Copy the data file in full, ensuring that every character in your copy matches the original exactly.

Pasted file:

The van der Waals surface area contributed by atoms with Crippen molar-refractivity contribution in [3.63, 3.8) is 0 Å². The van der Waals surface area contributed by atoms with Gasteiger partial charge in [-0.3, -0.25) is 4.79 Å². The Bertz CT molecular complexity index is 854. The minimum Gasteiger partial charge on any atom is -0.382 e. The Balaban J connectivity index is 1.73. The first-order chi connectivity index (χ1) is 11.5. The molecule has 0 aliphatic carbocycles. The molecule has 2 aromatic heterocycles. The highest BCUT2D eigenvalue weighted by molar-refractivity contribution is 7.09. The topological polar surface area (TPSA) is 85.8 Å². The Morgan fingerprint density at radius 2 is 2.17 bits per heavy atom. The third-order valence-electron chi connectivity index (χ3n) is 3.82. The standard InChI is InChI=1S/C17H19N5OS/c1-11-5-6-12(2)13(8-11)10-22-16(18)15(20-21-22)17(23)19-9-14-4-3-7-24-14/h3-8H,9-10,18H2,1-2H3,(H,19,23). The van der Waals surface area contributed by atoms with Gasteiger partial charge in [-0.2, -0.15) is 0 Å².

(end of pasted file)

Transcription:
The van der Waals surface area contributed by atoms with Crippen molar-refractivity contribution in [3.63, 3.8) is 0 Å². The van der Waals surface area contributed by atoms with Gasteiger partial charge in [-0.3, -0.25) is 4.79 Å². The Bertz CT molecular complexity index is 854. The minimum Gasteiger partial charge on any atom is -0.382 e. The Balaban J connectivity index is 1.73. The first-order chi connectivity index (χ1) is 11.5. The molecule has 0 aliphatic carbocycles. The molecule has 2 aromatic heterocycles. The highest BCUT2D eigenvalue weighted by molar-refractivity contribution is 7.09. The topological polar surface area (TPSA) is 85.8 Å². The Morgan fingerprint density at radius 2 is 2.17 bits per heavy atom. The third-order valence-electron chi connectivity index (χ3n) is 3.82. The standard InChI is InChI=1S/C17H19N5OS/c1-11-5-6-12(2)13(8-11)10-22-16(18)15(20-21-22)17(23)19-9-14-4-3-7-24-14/h3-8H,9-10,18H2,1-2H3,(H,19,23). The van der Waals surface area contributed by atoms with Gasteiger partial charge in [-0.2, -0.15) is 0 Å².